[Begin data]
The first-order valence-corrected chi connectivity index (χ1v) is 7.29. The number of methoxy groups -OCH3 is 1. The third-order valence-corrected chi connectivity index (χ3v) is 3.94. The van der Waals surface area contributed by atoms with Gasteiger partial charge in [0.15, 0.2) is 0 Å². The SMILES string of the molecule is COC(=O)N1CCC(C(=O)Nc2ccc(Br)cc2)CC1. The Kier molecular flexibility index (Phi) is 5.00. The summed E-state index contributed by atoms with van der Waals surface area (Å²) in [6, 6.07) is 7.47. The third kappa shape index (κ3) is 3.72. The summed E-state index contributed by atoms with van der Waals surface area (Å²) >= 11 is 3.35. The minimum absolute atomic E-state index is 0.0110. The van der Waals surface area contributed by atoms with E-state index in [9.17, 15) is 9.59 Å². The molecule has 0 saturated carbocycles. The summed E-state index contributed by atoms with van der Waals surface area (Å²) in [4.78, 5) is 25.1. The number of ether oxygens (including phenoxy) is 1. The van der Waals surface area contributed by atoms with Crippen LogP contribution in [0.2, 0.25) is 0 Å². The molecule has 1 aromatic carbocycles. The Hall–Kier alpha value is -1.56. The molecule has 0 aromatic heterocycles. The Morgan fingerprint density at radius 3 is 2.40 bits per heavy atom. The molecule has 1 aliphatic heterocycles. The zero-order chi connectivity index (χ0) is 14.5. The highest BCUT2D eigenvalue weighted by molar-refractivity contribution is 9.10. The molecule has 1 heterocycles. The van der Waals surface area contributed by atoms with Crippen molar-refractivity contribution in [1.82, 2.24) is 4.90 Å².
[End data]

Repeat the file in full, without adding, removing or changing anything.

The first-order valence-corrected chi connectivity index (χ1v) is 7.29. The number of methoxy groups -OCH3 is 1. The third-order valence-corrected chi connectivity index (χ3v) is 3.94. The van der Waals surface area contributed by atoms with Gasteiger partial charge in [0.15, 0.2) is 0 Å². The SMILES string of the molecule is COC(=O)N1CCC(C(=O)Nc2ccc(Br)cc2)CC1. The Kier molecular flexibility index (Phi) is 5.00. The summed E-state index contributed by atoms with van der Waals surface area (Å²) in [6, 6.07) is 7.47. The third kappa shape index (κ3) is 3.72. The summed E-state index contributed by atoms with van der Waals surface area (Å²) >= 11 is 3.35. The minimum absolute atomic E-state index is 0.0110. The van der Waals surface area contributed by atoms with E-state index in [9.17, 15) is 9.59 Å². The molecule has 0 saturated carbocycles. The summed E-state index contributed by atoms with van der Waals surface area (Å²) in [4.78, 5) is 25.1. The number of ether oxygens (including phenoxy) is 1. The van der Waals surface area contributed by atoms with Crippen LogP contribution in [0.2, 0.25) is 0 Å². The molecule has 1 aromatic carbocycles. The Hall–Kier alpha value is -1.56. The molecule has 0 aromatic heterocycles. The Morgan fingerprint density at radius 3 is 2.40 bits per heavy atom. The molecule has 1 aliphatic heterocycles. The zero-order chi connectivity index (χ0) is 14.5. The highest BCUT2D eigenvalue weighted by molar-refractivity contribution is 9.10. The molecule has 1 heterocycles. The van der Waals surface area contributed by atoms with Crippen molar-refractivity contribution in [1.82, 2.24) is 4.90 Å².